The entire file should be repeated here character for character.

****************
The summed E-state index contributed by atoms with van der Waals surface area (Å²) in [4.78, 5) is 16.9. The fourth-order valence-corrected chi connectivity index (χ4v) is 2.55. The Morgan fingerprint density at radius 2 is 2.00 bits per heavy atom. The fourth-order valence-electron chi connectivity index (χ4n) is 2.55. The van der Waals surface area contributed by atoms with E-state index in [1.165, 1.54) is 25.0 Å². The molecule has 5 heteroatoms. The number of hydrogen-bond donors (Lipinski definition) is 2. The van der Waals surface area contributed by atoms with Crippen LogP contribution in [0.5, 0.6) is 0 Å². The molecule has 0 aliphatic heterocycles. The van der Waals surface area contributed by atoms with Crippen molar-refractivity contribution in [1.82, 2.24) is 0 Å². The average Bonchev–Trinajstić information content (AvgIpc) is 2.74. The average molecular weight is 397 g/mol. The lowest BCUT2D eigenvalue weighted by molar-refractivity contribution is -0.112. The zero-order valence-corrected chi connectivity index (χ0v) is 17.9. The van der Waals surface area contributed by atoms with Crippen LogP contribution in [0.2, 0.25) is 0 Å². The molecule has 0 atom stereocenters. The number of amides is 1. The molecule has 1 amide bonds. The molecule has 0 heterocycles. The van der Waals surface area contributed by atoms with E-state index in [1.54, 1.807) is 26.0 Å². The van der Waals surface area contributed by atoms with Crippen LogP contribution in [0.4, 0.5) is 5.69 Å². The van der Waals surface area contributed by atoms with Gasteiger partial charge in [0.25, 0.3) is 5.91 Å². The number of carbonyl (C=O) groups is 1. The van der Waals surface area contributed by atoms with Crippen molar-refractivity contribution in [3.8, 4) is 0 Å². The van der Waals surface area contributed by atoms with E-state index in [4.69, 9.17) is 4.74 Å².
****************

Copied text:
The summed E-state index contributed by atoms with van der Waals surface area (Å²) in [4.78, 5) is 16.9. The fourth-order valence-corrected chi connectivity index (χ4v) is 2.55. The Morgan fingerprint density at radius 2 is 2.00 bits per heavy atom. The fourth-order valence-electron chi connectivity index (χ4n) is 2.55. The van der Waals surface area contributed by atoms with E-state index in [1.165, 1.54) is 25.0 Å². The molecule has 5 heteroatoms. The number of hydrogen-bond donors (Lipinski definition) is 2. The van der Waals surface area contributed by atoms with Crippen LogP contribution in [0.5, 0.6) is 0 Å². The molecule has 0 aliphatic heterocycles. The van der Waals surface area contributed by atoms with Crippen molar-refractivity contribution in [1.82, 2.24) is 0 Å². The average Bonchev–Trinajstić information content (AvgIpc) is 2.74. The average molecular weight is 397 g/mol. The lowest BCUT2D eigenvalue weighted by molar-refractivity contribution is -0.112. The zero-order valence-corrected chi connectivity index (χ0v) is 17.9. The van der Waals surface area contributed by atoms with Crippen LogP contribution in [0.2, 0.25) is 0 Å². The molecule has 0 atom stereocenters. The number of amides is 1. The molecule has 1 amide bonds. The molecule has 0 heterocycles. The van der Waals surface area contributed by atoms with E-state index in [1.54, 1.807) is 26.0 Å². The van der Waals surface area contributed by atoms with Crippen LogP contribution in [0.4, 0.5) is 5.69 Å². The van der Waals surface area contributed by atoms with Gasteiger partial charge in [0.25, 0.3) is 5.91 Å². The number of carbonyl (C=O) groups is 1. The van der Waals surface area contributed by atoms with Crippen molar-refractivity contribution in [3.8, 4) is 0 Å². The van der Waals surface area contributed by atoms with E-state index in [4.69, 9.17) is 4.74 Å².